Pain in Your Big Toe?… Uric Acid might be the Culprit
“pearls of wisdom” by the late Dr. Gilbert, courtesy of mpdsupport.org
For your information re Uric Acid in MPN: Uric acid is a
by-product of the metabolism of nucleoproteins. These are molecules
that arise from DNA and RNA released by cells when they die.
Patients with MPN turnover a lot of bone marrow cells when they are in a
proliferative phase and, thus, produce a lot of uric acid.
Uric acid is cleared from the blood by the kidney. When levels of uric
acid are high in the plasma there may be crystallization of uric acid
in the joints. This is what produces gout. When a lot of uric acid has
to be cleared by the kidney, uric acid may crystallize in the kidney
tubules, causing kidney stones or sludge that may damage the kidney.
In patients who have a lot of uric acid production it is advisable to
interrupt uric acid metabolism at the step before it is produced from
a precursor called hypoxanthine. This is a more soluble molecule that
does not precipitate in joints or kidneys and is cleared more readily by the kidney.
Uric acid levels may be measured in the blood. If they are elevated
there is clearcut evidence that uric acid production is increased.
However, even if the plasma level is not increased, uric acid
production may still be increased. This can be detected by measuring
the total uric acid that appears in the urine.
I generally use a drug – Allopurinol (Zyloprim) – that inhibits the
step that turns hypoxanthine into uric acid. I use this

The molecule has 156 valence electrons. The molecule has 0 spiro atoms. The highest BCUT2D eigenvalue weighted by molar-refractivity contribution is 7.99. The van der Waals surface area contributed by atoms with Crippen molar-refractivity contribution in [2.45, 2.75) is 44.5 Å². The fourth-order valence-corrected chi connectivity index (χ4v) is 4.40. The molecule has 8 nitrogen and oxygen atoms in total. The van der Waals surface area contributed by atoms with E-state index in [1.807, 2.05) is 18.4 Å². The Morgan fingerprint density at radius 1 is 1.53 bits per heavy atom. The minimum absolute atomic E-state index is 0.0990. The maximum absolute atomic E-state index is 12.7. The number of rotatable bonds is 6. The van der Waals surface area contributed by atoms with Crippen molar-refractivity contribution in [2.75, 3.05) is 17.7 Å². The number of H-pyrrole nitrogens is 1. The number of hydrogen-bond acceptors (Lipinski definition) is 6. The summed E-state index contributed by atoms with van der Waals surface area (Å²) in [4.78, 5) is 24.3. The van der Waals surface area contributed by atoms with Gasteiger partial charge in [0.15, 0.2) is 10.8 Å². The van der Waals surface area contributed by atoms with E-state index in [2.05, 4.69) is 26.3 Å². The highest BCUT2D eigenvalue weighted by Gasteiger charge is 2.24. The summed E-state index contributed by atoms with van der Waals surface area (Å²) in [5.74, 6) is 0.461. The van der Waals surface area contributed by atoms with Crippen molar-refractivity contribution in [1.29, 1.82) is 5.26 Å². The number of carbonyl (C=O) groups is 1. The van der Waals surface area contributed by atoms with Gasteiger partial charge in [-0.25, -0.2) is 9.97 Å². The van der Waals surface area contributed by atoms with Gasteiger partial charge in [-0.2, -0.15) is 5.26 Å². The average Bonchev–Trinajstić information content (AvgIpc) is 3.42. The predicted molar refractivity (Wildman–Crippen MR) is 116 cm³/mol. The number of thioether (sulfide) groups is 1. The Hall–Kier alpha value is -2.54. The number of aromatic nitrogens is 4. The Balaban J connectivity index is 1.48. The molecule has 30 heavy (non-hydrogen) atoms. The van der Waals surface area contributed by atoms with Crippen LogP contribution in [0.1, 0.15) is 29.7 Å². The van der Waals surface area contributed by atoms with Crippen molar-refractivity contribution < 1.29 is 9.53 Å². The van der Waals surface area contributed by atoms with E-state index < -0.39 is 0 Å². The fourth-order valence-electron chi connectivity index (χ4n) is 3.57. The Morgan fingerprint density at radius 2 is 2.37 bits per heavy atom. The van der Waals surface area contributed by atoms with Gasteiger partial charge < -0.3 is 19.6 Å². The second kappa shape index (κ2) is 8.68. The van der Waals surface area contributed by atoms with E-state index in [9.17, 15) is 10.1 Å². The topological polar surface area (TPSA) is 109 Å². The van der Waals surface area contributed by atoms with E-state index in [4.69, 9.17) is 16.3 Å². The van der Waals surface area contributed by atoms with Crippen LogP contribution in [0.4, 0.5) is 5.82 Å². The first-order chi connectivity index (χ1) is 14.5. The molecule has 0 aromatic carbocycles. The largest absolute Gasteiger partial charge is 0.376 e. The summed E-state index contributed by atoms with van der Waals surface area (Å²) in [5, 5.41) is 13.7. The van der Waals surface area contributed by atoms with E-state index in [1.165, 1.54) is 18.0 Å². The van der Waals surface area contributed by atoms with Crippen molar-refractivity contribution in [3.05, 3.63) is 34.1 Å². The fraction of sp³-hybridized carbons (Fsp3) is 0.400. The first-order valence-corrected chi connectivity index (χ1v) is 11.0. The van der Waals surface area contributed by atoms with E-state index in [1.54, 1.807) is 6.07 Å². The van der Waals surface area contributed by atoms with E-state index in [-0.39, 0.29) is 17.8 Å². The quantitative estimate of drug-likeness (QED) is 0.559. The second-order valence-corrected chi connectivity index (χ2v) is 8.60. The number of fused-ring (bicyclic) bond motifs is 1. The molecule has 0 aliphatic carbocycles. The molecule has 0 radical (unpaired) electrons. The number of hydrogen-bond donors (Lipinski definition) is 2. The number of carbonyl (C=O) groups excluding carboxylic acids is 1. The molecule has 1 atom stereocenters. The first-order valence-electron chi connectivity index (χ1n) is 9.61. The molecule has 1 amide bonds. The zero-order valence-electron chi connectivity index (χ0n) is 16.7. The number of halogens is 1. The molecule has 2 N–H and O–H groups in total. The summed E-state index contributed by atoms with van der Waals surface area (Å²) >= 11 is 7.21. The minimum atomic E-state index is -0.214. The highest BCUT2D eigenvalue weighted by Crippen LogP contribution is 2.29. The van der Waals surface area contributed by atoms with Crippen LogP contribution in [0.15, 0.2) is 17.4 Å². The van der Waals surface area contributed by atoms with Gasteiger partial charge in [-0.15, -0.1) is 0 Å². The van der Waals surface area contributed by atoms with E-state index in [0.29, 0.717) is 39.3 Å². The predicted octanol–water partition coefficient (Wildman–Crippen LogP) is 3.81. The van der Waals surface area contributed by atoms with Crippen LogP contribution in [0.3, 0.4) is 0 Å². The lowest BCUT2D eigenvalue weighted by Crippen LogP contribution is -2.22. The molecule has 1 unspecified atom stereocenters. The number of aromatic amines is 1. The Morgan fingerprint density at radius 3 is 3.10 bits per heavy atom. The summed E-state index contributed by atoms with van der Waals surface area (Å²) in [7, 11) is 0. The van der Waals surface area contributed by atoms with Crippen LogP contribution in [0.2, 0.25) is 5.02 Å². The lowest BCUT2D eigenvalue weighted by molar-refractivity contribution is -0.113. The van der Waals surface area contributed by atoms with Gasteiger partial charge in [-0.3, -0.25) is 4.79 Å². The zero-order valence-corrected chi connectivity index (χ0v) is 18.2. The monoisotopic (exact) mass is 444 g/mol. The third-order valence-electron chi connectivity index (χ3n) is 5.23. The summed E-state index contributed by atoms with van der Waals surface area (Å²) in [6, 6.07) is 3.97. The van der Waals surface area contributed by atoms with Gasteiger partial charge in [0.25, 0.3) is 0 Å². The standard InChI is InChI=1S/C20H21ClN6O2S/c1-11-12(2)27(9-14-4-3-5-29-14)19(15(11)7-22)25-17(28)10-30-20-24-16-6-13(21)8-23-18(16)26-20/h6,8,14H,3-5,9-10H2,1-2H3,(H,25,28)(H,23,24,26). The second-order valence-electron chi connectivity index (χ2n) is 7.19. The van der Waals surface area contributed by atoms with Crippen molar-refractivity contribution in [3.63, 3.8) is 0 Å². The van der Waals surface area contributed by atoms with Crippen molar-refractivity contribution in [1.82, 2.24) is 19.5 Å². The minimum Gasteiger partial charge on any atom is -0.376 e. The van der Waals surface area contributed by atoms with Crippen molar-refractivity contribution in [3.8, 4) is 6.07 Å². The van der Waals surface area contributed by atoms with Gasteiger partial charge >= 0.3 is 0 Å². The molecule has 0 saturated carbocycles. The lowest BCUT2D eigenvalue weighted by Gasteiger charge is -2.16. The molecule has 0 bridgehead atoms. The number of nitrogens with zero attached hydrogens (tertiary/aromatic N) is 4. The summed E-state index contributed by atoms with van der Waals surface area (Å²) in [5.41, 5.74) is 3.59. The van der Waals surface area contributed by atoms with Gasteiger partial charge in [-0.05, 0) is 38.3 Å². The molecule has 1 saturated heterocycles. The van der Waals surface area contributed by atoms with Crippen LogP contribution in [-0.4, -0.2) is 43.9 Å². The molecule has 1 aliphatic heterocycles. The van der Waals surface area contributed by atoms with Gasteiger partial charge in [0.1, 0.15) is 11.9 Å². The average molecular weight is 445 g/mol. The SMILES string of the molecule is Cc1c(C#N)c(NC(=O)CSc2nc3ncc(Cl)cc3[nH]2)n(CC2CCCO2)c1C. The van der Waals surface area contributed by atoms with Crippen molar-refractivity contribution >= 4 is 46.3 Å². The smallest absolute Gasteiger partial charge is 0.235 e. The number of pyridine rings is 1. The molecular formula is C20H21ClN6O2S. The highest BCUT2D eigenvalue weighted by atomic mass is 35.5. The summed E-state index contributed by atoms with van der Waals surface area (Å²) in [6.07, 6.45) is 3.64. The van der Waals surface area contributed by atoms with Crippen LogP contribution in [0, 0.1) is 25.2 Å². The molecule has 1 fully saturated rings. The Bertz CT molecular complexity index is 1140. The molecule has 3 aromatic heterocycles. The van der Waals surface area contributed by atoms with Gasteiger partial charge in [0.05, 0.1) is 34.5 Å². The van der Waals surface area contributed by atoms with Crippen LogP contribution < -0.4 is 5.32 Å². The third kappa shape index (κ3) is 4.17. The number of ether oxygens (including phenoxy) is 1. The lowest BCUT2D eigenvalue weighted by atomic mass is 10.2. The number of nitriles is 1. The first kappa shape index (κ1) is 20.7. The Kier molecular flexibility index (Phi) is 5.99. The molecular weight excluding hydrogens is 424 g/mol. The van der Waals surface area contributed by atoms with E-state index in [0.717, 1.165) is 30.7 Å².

as a preventative in patients with MPN. Side effects are unusual and
occur early in its administration. If it is well tolerated, I suggest
that the patient take one pill/day throughout the course of their
You might want to ask your doctor about this medication. Once gout has
occurred, it must be treated with colchicine and anti-inflammatory
drugs, since uric acid is already crystallized in the joint.
Gout is one of several classic symptoms of PV. I suffered from it for 2-3 years prior to diagnosis. The PAIN was so intense at times, it felt like a 9000 pound elephant had stepped on my big toe….ouch!! Once I started a daily regimen of allopurinol, the gout has been pretty well under control. As with all drugs, it is important to remember there can be side effects.
While conducting research on gout and allopurinol, I discovered this recent article (July 2015) – Reducing Life Theatening Allopurinol Hypersensitivity, by Rachel Stern, MD. Dr. Stern’s commentary is based on a study conducted in Taiwan where 0.4% of new users experienced hypersensitivity reactions. 8.3% of whom died from the drug reaction. In the U.S., allopurinol hypersensitivity occurs one-fourth as often as the Taiwan study. This lower incidence is in part a matter of genetic epidemiology.
Uloric (febuxostat) is the first new FDA approved drug for gout, getting the green light in 2009. While it is not associated with the same hypersensitivity reactions as allopurinol, it may not be a cost effective alternative for everyone. Click here for a comparison of Uloric vs Allopurinol. Click on the image below for more details on Reducing Life Threatening Allopurinol Hypersensitivity article.